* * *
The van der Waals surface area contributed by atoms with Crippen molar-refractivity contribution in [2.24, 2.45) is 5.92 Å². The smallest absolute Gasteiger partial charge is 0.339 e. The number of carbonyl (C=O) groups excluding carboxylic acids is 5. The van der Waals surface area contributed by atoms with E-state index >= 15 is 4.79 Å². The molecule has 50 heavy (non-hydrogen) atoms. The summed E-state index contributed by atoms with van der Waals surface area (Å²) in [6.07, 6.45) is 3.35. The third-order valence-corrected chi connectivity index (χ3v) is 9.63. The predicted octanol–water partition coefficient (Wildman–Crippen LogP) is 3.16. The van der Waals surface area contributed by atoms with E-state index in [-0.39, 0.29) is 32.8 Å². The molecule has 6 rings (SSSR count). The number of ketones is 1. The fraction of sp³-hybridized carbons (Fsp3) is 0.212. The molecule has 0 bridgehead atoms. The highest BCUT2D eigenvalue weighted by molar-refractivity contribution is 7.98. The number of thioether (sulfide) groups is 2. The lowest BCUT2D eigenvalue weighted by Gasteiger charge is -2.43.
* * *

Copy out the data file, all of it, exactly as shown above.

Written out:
The van der Waals surface area contributed by atoms with Crippen molar-refractivity contribution in [2.24, 2.45) is 5.92 Å². The smallest absolute Gasteiger partial charge is 0.339 e. The number of carbonyl (C=O) groups excluding carboxylic acids is 5. The van der Waals surface area contributed by atoms with E-state index >= 15 is 4.79 Å². The molecule has 50 heavy (non-hydrogen) atoms. The summed E-state index contributed by atoms with van der Waals surface area (Å²) in [6.07, 6.45) is 3.35. The third-order valence-corrected chi connectivity index (χ3v) is 9.63. The predicted octanol–water partition coefficient (Wildman–Crippen LogP) is 3.16. The van der Waals surface area contributed by atoms with E-state index in [-0.39, 0.29) is 32.8 Å². The molecule has 6 rings (SSSR count). The number of ketones is 1. The fraction of sp³-hybridized carbons (Fsp3) is 0.212. The molecule has 0 bridgehead atoms. The highest BCUT2D eigenvalue weighted by molar-refractivity contribution is 7.98. The number of thioether (sulfide) groups is 2. The lowest BCUT2D eigenvalue weighted by Gasteiger charge is -2.43.